STEVE INSKEEP, Host:
NPR's Sylvia Poggioli reports from Rome.
SYLVIA POGGIOLI: Rome's archeological superintendent, Angelo Bottini, explains why Eros was chosen as the subject of this exhibit.
ANGELO BOTTINI: (Through translator) Because Eros is universal. There's nothing more understandable than the concept of love. But we also want to illustrate antiquity to a society that knows less and less about the ancients.
POGGIOLI: Exhibit organizers say that although the Greek god of love is one of the best- known divinities, his mythological narrative is less detailed than that of the other gods. Greek tragedy and comedy are filled with tales of Eros' boundless power. The ancient poets, from Sappho to Anacreon, describe him as an invincible force that brings happiness but can also destroy it.
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POGGIOLI: The exhibit contains numerous erotic images of homosexual love. Angelo Bottini says it's an opportunity to illustrate the liberty and spontaneity with which the Greeks lived their sexuality.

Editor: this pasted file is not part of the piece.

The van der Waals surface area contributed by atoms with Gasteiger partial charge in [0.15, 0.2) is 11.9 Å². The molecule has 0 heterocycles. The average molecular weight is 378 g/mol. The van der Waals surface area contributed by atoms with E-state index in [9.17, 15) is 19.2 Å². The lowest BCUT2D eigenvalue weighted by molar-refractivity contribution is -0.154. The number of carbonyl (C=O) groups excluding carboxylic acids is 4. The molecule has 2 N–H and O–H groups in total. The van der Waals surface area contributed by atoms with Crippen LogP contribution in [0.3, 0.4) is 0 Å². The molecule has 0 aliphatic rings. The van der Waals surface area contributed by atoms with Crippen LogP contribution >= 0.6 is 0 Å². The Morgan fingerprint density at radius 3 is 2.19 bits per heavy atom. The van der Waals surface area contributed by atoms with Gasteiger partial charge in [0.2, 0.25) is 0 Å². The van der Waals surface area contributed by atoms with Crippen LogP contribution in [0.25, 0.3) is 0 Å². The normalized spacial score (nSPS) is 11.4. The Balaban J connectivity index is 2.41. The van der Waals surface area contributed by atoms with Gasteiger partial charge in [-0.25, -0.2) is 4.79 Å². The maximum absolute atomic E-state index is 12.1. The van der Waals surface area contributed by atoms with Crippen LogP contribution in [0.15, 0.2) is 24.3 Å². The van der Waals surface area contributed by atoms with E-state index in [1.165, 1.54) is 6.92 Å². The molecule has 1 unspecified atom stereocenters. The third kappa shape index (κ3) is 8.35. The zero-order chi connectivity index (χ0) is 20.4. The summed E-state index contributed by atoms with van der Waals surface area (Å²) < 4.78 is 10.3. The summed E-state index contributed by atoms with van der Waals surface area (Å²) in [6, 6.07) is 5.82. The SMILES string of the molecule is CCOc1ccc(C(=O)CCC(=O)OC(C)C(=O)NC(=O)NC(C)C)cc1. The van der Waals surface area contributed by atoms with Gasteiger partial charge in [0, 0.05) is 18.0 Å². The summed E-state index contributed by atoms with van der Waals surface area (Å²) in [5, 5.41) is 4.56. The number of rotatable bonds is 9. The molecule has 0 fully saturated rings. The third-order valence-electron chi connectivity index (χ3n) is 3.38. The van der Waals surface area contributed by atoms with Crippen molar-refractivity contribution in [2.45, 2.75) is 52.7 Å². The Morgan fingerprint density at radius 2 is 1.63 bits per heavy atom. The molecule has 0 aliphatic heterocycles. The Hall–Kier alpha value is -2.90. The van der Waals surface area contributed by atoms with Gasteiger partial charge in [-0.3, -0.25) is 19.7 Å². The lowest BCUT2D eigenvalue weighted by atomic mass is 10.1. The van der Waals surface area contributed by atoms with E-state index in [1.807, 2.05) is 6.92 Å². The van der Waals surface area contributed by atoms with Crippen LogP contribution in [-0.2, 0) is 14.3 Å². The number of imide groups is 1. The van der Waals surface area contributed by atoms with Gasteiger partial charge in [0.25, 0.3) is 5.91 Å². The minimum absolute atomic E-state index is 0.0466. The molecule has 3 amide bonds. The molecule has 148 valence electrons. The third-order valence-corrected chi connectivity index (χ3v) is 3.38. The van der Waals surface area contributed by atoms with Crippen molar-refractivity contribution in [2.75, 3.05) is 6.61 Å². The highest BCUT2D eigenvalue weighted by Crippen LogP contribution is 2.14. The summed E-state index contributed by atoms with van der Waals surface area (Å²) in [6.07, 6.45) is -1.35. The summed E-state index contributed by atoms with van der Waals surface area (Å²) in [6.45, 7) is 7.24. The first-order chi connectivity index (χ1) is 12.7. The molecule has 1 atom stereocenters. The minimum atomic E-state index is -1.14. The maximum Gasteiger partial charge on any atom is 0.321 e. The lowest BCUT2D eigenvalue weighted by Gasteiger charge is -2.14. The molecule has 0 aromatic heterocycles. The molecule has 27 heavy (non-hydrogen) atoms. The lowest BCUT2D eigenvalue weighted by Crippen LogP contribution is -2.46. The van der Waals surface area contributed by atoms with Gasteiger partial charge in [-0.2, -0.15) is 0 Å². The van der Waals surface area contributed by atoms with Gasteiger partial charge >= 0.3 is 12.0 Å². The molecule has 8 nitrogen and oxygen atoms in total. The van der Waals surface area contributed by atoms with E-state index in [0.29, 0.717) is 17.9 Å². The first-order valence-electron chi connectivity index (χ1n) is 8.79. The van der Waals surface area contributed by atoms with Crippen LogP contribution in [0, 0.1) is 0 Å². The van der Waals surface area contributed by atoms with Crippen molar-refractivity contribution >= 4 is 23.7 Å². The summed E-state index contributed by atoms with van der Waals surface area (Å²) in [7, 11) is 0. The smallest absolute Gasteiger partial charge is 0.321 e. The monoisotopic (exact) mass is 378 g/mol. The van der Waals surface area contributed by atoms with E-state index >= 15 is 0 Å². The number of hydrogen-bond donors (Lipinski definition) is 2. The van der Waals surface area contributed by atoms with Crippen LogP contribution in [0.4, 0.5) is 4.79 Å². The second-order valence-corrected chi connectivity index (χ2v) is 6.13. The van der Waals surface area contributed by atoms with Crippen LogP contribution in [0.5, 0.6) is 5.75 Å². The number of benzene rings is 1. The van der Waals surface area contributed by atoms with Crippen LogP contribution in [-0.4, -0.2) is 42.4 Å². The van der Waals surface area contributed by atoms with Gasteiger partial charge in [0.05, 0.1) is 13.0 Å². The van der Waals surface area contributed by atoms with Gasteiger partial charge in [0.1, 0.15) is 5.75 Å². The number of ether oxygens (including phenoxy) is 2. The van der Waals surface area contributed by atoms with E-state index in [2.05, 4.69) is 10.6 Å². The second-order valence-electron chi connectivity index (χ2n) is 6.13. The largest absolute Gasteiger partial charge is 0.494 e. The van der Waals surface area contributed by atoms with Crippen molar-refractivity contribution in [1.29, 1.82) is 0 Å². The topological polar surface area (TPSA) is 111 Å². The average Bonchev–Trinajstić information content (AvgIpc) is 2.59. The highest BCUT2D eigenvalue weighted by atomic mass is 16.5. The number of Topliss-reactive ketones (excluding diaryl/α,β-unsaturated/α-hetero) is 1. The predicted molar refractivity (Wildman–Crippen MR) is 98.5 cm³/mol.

BOTTINI: (Through translator) In antiquity, erotic practices that had nothing to do with procreation. Male and female homosexuality were completely accepted by society.
POGGIOLI: But there's one aspect of erotic love in antiquity that contemporary society is unable to embrace.
BOTTINI: (Through translator) In the case of men, the homosexual experience was a one-sided relationship between an adult and an adolescent boy. It was seen as a teacher-pupil relationship. We call it pedophilia and it's unacceptable for us.
POGGIOLI: Sylvia Poggioli, NPR News, Rome.
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INSKEEP: You can see some of the items on exhibit at the Coliseum, if you dare, by going to npr.org.